A construction worker made this life-sized 'Where's Waldo?' cutout for hospitalized children to follow and play along.

Where’s Waldo? The children in an Indiana children’s hospital have the answer, thanks to construction worker Jason Haney.

When a new wing of Memorial Children’s Hospital (now known as Beacon Children’s Hospital) in South bend, Indiana was under construction in 2016, Haney hid an eight-foot cutout of the elusive literary figure in various parts of the structure under construction.

The children had the task of finding Waldo from the windows of their hospital rooms next door.


As soon as Waldo was spotted, Haney would move the cutout to a different location.

Now that the wing of the Hospital has been completed, Waldo is still on display for children to enjoy.

Haney understands the importance of bringing cheer into children’s lives, as they have first-hand experience with childhood illness.

Haney’s daughter, Taylor, received care at a different children’s hospital after she had a stroke in utero. When she was three, they were told that Taylor would not learn past a third-grade level due to the brain damage. According to Haney, "We were shocked, but the brain is amazing, and it righted itself." Taylor has since graduated high school with honors, and was accepted into Ball State University.  

Taylor even had a hand in Waldo’s creation. She helped Haney paint the 50-pound cutout and move it on weekends when no one was working.

Haney was floored by the response Waldo received while the project was underway.  "I can't believe a simple piece of wood can bring so much happiness," he said in an interview with TODAY.

"The other day a girl who is about 10 years old was getting chemo, and you could just see her eyes light up when she met Jason,'' said Heidi Prescott, a spokesperson for the hospital. "You would've thought he was the biggest rock star. What Jason is doing is far and above what any construction worker would normally do."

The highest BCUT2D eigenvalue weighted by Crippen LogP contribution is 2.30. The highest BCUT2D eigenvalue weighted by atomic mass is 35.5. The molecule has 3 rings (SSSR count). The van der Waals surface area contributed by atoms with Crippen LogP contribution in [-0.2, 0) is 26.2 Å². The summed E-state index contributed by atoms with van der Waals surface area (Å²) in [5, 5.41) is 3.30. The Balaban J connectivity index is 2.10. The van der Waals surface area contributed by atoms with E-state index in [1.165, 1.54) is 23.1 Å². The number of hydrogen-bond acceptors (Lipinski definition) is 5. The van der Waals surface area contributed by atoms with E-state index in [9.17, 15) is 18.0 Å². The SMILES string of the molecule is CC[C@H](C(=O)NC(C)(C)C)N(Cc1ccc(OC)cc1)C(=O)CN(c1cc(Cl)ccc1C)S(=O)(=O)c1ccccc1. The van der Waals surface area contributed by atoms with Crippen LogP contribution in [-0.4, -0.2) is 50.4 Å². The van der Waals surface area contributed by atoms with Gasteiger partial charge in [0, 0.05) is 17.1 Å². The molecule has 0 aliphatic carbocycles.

"You walk into the pediatrics unit and you ask the kids, 'Where's Waldo?', and we have seen children in the play area or their rooms run up to the window and look out,'' Prescott said. "It really helps take their mind off what they're going through for a couple minutes, and it's been very heartwarming."

But this elaborate game of Where’s Waldo didn’t just bring joy into the children’s lives – it made strangers on the internet smile as well. Reddit’s faith in humanity was restored:

Haney, himself, was impressed by the outpouring of support on Reddit and had this to say:

To donate to, or get involved with Beacon Children’s Hospital, click here.  

The Hill/Twitter

It was a mere three weeks ago that President Biden announced that the U.S. would have enough vaccine supply to cover every adult American by the end of July. At the time, that was good news.

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All photos courtesy of Marie-Claire and David Archbold

However, their relationship became even sweeter when they adopted James: a little boy with a huge heart.

In the United States alone, there are roughly 122,000 children awaiting adoption according to the latest report from the U.S Department of Health and Human Services. While the goal is always for a child to be parented by and stay with their biological family, that is not always a possibility. This is where adoption offers hope—not only does it create new families, it gives birth parents an avenue through which to see their child flourish when they are not able to parent. For the right families, it's a beautiful thing.

The Archbolds knew early on that adoption was an option for them. David has three daughters from a previous marriage, but knowing their family was not yet complete, the couple embarked on a two-year journey to find their match. When the adoption agency called and told them about James, they were elated. From the moment they met him, the Archbolds knew he was meant to be part of their family. David locked eyes with the brown-eyed baby and they stared at each other in quiet wonder for such a long time that the whole room fell silent. "He still looks at me like that," said David.

The connection was mutual and instantaneous—love at first sight. The Archbolds knew that James was meant to be a part of their family. However, they faced significant challenges requiring an even deeper level of commitment due to James' medical condition.

James was born with congenital hyperinsulinism, a rare condition that causes his body to overproduce insulin, and within 2 months of his birth, he had to have surgery to remove 90% of his pancreas. There was a steep learning curve for the Archbolds, but they were already in love, and knew they were committed to the ongoing care that'd be required of bringing James into their lives. After lots of research and encouragement from James' medical team, they finally brought their son home.

Today, three-year-old James is thriving, filled with infectious joy that bubbles over and touches every person who comes in contact with him. "Part of love is when people recognize that they need to be with each other," said his adoptive grandfather. And because the Archbolds opted for an open adoption, there are even more people to love and support James as he grows.

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Kara Coley, a bartender at Sipps in Gulfport, Mississippi, got an unusual phone call on the job last week.

Photo courtesy of Kara Coley.

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